Environmental Stewardship by Design

Environmental Stewardship by Design
Environmental Stewardship by Design

An insight into Alex Fraser’s Clarinda Recycling Facility, and how its commitment to sustainability benefits its community, environment and business.  

By Sustainability Manager Brendan Liveris 

In Australia, a renewed appreciation for our natural environment seems to be one of the many unexpected outcomes of the Coronavirus lockdowns, and the subsequent easing of restrictions 

Unprecedented crowds flocked to the Organ Pipes National Park just north of Melbourne, resulting in an overflowing car park and scenes reminiscent of supermarket toilet paper aisle, circa March 2020 

Similarly, many dusted off their old hiking boots to head off the beaten tracks, the ski lifts are booking (yes, booking!) up rapidly for the upcoming season, and bike shops can’t keep stock on the shelves.  

The beauty of nature is providing much needed respite to the housebound heroes of Covid-19. If there was any question as to why we need to protect our environment, these anecdotes provide one a convincing answer. 

The importance of managing the natural environment is well known – improving air and water quality, mitigating climate change, reducing impact on native species, ensuring the most efficient use of limited resources – all of which have equally wellknown health and economic impacts on our societies.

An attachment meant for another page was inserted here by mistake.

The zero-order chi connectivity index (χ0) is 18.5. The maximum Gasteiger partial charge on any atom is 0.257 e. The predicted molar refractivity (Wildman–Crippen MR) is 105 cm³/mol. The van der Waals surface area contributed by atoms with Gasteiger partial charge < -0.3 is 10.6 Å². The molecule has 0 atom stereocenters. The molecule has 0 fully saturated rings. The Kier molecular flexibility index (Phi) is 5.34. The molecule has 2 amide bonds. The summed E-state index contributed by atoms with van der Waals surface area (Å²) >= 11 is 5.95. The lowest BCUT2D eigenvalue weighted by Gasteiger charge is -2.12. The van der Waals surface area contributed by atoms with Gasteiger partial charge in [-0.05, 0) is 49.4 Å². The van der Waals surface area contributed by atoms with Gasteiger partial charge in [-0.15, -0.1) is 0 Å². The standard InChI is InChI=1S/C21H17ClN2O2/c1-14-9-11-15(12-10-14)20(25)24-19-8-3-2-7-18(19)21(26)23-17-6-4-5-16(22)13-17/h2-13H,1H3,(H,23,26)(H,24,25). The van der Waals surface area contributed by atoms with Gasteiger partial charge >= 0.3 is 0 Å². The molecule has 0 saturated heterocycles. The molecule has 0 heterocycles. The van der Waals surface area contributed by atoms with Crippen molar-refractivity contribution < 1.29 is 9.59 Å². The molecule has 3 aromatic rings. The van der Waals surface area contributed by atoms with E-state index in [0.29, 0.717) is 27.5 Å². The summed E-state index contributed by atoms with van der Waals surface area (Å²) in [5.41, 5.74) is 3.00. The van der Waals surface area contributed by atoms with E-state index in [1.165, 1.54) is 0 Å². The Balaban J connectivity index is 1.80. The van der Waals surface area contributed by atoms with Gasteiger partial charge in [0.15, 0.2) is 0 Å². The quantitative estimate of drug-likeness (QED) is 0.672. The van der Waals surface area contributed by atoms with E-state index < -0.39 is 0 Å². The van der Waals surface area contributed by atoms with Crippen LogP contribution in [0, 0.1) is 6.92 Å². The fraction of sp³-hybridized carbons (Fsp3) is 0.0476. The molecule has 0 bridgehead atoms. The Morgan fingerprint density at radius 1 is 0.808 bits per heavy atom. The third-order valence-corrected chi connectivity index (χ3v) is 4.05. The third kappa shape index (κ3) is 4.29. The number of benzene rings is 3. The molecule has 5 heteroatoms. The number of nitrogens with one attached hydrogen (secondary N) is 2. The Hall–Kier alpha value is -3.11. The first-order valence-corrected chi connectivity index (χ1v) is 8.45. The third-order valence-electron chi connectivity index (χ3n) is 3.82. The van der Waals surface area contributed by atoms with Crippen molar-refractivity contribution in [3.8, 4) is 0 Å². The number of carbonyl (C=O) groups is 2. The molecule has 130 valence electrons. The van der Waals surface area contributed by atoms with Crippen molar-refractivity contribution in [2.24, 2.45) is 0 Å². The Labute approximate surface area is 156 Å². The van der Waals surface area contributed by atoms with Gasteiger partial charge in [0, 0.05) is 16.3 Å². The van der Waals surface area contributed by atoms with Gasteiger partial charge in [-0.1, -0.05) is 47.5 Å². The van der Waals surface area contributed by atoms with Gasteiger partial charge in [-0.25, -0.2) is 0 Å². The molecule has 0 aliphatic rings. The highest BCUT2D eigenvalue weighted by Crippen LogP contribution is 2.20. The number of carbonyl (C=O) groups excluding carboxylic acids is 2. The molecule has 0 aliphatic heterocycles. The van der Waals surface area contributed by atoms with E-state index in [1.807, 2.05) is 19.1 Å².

Sustainability Manager Brendan Liveris planting trees for World Environment Day at Alex Fraser's Clarinda Recycling Facility.

Sustainability Manager Brendan Liveris planting trees for World Environment Day at Alex Fraser’s Clarinda Recycling Facility.

When businesses commit to environmental stewardship, they not only take on the responsibility of managing the environment in which they operate; they directly benefit from the outcomes, when it is done well.  

The Australian Government says businesses can reduce their environmental impact by:  

managing waste better 

reducing your energy consumption and emissions

using water more efficiently 

Alex Fraser is strategically structured to have a positive impact on each of these branches of environmental protection, not just within the business, but within the community.  

Take, for example, the Clarinda Recycling Facility in Melbourne’s south east. From its establishment, it has recycling at its heart. The site was previously a hard rock quarry that has been repurposed to continue to serve the community. In fact, it has increased its service offering to the community by not only producing sustainable construction materials, but also creating an outlet for the construction and demolition waste that is generated in the area. From the perspective of the circular economy, the value has immensely increased as every tonne recycled represents one less tonne in landfill and one less tonne extracted from the ground. Literally, not killing two birds with one stone. Or would we say, metaphorically saving two birds with every stone.